Potential Earnings Improvements Remain a Critical Catalyst
▪ Economic data have improved over the past couple of months, and the U.S. remains better positioned than the rest of the world.
▪ Investor sentiment remains weak, and it will take additional clarity for it to recover.
▪ We think the long-term outlook for equities is positive, but only if corporate earnings results improve.
Equity markets retreated last week amid multiple crosscurrents as the S&P 500 Index fell 1.2%.1 Currency and commodity markets were in focus. The soaring value of the yen complicated the Bank of Japan’s interest rate decisions, while oil prices rose sharply on expectations for improved global economic growth and a possibility of production cuts. Investors also focused on the regulatory environment, as the Treasury Department rolled out restrictive rules governing corporate inversions.
Weekly Top Themes
1. The corporate earnings backdrop remains challenged. S&P 500 earnings growth has contracted for two consecutive quarters, and we expect another contraction when first quarter numbers are final.2 Analyst expectations are for additional weakness in the second quarter, which would make four consecutive quarters of declines.2 To date, most negative results have been centered in energy and related industries, but the weakness appears to be spreading. We may see negative year-over-year results in the first quarter across a wider range of industries.2 We expect the earnings picture to improve in the second half of the year. Without such changes, it is difficult to make a constructive case for equities.
2. The U.S. economy remains reasonably healthy, especially compared to the rest of the world. Jobs growth in particular has been a source of strength. Payroll employment is more than 5 million above the 2008 peak, and the unemployment rate has fallen from over 10% in 2009 to 5% today.3 Even the labor participation rate is picking up, growing 3.9 million over the last two years, the fastest rate since 2007.3 Manufacturing is starting to pick up as well, and the sector appears to be overcoming foreign weakness and the secular decline in oil prices. On the negative side, modest debt growth and rising savings levels are acting as a drag on consumer spending. Overseas weakness is also causing problems for U.S. export-related industries. And, finally, the U.S. economy still grapples with volatile energy prices.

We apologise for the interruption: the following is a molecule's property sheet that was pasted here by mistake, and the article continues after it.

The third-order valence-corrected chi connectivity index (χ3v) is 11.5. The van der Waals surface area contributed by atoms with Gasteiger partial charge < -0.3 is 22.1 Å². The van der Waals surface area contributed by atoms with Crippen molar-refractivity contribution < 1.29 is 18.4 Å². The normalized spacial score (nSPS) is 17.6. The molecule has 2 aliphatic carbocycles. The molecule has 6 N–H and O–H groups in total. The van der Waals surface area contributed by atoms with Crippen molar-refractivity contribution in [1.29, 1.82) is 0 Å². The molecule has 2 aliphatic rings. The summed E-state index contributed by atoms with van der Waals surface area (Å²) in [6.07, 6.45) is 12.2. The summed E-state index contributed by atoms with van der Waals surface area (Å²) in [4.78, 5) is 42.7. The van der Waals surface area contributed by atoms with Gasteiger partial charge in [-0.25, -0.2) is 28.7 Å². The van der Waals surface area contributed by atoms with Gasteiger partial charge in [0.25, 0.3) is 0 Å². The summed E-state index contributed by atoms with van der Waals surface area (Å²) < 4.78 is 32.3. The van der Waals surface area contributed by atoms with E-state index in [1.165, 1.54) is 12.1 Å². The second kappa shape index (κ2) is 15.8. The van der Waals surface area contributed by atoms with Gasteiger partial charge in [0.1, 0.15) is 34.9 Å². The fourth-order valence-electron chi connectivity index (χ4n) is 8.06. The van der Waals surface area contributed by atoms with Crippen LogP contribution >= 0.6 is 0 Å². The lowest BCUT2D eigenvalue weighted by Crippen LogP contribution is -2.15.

3. Market conditions have improved in recent weeks, but more clarity is needed. The market backdrop is clearly better today than it was in mid-February. Global economic growth appears more stable, credit spreads have narrowed and risk asset prices have recovered. We do, however, believe we will need to see evidence of additional fundamental improvements before equities can experience a sustained uptrend. In particular, we await improvements in corporate revenues and earnings. We also think we need to see additional oil price stability and evidence that consumer spending will remain stable. In our view, the biggest negative risk is the possibility of a renewed deflation scare or some sort of negative credit-related event. If credit issues were to arise, we think they would most likely be focused in commodity-related industries and markets.
Investor Confidence Should Improve Over Time The economic picture has improved over the past couple of months. Early in the year, many feared that weakness in U.S. and Chinese manufacturing would trigger a recession, but those fears have faded as those data sets have strengthened. Despite these improvements, confidence remains fragile, investors are calling the strength of the global economic recovery into question and many remain wary about the prospects for rising rates. As a result, risk aversion remains high, which explains why government bond yields remain so low. We understand the lingering pessimism, but disagree with the factors that underlie it. We believe the U.S. economy will remain in a slow expansion mode and expect an increase in consumer spending. We also believe that corporate earnings are likely to improve in the second half of 2016, providing an important tailwind for equities. In the near-term, we acknowledge it may be difficult to determine when investor sentiment will recover and expect it might only do so after a more extended period of better economic results. Periodic market setbacks are likely inevitable until more market clarity emerges. Nevertheless, we think it makes sense to retain a pro-growth investment stance, believing that risk assets should advance over a six- and twelve-month basis. We have a favorable view toward equities, but this is predicated on our belief (and hope) that corporate earnings will recover later this year.